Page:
BNEF also predict that by 2020, large scale PV solar farms will be cheaper than coal and natural gas, in fact Racth Australia, an Australian energy company, said that it can already build new solar installations at around $120/MWh, and prices are constantly falling. Based on the findings of the analysis Kobad Bhavnagri, the head of clean energy research at BNEF, suggested t...


    People don’t like being forced to purchase things they may not want, which is why over half of us are hoping that the Supreme Court throws out the individual insurance mandate in President Barack Obama’s health care plan.There’s also a worldwide rebellion brewing against being forced to purchase expensive electricity produced by so-called “renewable” sources, now being exacerbated by the availability of very cheap natural gas from shale formations.But, here in the U.S. there are some 30 different statewide “renewable portfolio standards” (RPSs) that also mandate pricey power, usually under the guise of fighting dreaded global warming.RPSs command that a certain percentage of electricity has to come from wind, solar, geothermal, or biomass. Given that this power generally costs a lot more than what comes from a modern coal or gas plant, your local utility passes the cost on in the form of higher bills, which the various state utility commissions are only too happy to approve in the name of saving the planet.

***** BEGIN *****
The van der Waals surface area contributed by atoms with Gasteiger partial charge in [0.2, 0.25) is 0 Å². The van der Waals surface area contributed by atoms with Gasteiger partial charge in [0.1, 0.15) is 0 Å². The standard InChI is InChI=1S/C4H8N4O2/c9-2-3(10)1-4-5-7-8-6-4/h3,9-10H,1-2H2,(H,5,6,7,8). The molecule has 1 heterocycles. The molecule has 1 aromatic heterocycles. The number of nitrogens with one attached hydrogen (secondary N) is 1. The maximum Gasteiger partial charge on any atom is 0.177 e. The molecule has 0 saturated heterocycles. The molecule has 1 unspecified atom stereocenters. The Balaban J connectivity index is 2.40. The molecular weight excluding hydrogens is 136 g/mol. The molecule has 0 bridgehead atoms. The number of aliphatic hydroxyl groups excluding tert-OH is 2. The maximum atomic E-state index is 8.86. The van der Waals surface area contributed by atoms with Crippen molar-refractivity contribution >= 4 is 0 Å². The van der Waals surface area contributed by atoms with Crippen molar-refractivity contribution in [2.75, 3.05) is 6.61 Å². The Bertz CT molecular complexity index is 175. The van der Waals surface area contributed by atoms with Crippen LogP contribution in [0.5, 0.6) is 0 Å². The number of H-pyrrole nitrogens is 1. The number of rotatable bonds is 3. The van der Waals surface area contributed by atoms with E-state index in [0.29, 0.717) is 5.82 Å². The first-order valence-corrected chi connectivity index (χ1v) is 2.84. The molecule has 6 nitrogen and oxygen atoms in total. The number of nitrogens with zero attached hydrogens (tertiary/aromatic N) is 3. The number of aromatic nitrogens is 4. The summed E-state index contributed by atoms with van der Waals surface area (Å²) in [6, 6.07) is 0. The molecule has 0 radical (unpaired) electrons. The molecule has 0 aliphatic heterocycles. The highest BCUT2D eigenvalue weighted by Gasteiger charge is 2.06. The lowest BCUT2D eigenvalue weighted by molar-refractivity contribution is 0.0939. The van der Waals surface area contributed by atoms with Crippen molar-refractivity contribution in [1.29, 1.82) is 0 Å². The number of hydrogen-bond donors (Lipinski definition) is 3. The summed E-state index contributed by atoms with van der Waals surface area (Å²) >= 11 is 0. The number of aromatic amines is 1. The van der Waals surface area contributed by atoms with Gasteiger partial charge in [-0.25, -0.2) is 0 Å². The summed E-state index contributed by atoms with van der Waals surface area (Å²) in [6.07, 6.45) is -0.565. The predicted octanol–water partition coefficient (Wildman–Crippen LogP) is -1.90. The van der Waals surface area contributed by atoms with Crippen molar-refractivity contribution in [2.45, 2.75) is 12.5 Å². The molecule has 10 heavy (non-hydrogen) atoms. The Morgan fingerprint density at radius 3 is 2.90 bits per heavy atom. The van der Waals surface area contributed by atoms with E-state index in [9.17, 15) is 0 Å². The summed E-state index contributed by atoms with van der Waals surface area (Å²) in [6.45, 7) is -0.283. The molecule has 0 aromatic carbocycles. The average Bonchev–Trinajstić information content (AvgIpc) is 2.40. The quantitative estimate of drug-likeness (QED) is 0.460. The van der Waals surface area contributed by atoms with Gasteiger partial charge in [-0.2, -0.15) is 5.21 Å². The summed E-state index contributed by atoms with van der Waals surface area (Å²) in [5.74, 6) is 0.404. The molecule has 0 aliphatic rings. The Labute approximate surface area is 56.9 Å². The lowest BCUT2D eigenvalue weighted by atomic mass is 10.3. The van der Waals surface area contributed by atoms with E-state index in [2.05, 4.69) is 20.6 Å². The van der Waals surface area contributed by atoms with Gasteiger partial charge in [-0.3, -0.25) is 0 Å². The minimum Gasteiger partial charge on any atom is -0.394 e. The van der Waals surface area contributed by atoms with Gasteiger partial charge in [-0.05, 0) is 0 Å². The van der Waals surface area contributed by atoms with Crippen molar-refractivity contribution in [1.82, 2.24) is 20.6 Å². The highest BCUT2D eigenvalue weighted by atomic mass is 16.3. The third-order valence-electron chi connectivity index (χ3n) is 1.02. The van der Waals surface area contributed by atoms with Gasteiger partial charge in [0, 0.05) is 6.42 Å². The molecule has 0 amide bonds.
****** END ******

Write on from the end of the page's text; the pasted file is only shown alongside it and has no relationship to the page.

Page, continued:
RPSs generally do not include hydroelectric power, which produces no carbon dioxide. It’s also much more predictable than solar or wind, and costs about the same as the average for gas and coal combined. It’s not in the portfolio standards because dams are soooo 20th century, and it isn’t a darling of the green lobby, like solar, wind and bio...